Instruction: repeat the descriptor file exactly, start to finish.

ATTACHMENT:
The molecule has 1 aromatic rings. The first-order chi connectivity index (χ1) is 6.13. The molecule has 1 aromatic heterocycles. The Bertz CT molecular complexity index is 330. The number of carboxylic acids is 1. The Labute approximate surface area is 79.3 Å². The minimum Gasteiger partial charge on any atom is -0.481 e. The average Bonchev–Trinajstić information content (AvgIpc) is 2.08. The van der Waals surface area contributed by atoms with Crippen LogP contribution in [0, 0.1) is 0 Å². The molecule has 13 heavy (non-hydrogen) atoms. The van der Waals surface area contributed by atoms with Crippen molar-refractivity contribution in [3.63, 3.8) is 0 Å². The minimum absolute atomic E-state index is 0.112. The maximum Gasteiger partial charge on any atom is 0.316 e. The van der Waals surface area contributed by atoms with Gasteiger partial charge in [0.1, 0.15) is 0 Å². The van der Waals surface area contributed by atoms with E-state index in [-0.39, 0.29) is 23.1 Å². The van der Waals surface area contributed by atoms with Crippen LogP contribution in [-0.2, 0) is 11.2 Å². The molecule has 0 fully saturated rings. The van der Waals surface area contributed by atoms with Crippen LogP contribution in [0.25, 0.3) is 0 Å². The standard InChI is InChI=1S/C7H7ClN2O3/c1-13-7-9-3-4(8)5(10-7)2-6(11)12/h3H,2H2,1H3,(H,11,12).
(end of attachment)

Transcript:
The molecule has 1 aromatic rings. The first-order chi connectivity index (χ1) is 6.13. The molecule has 1 aromatic heterocycles. The Bertz CT molecular complexity index is 330. The number of carboxylic acids is 1. The Labute approximate surface area is 79.3 Å². The minimum Gasteiger partial charge on any atom is -0.481 e. The average Bonchev–Trinajstić information content (AvgIpc) is 2.08. The van der Waals surface area contributed by atoms with Crippen LogP contribution in [0, 0.1) is 0 Å². The molecule has 13 heavy (non-hydrogen) atoms. The van der Waals surface area contributed by atoms with Crippen molar-refractivity contribution in [3.63, 3.8) is 0 Å². The minimum absolute atomic E-state index is 0.112. The maximum Gasteiger partial charge on any atom is 0.316 e. The van der Waals surface area contributed by atoms with Gasteiger partial charge in [0.1, 0.15) is 0 Å². The van der Waals surface area contributed by atoms with E-state index in [-0.39, 0.29) is 23.1 Å². The van der Waals surface area contributed by atoms with Crippen LogP contribution in [-0.2, 0) is 11.2 Å². The molecule has 0 fully saturated rings. The van der Waals surface area contributed by atoms with Crippen LogP contribution in [0.25, 0.3) is 0 Å². The standard InChI is InChI=1S/C7H7ClN2O3/c1-13-7-9-3-4(8)5(10-7)2-6(11)12/h3H,2H2,1H3,(H,11,12).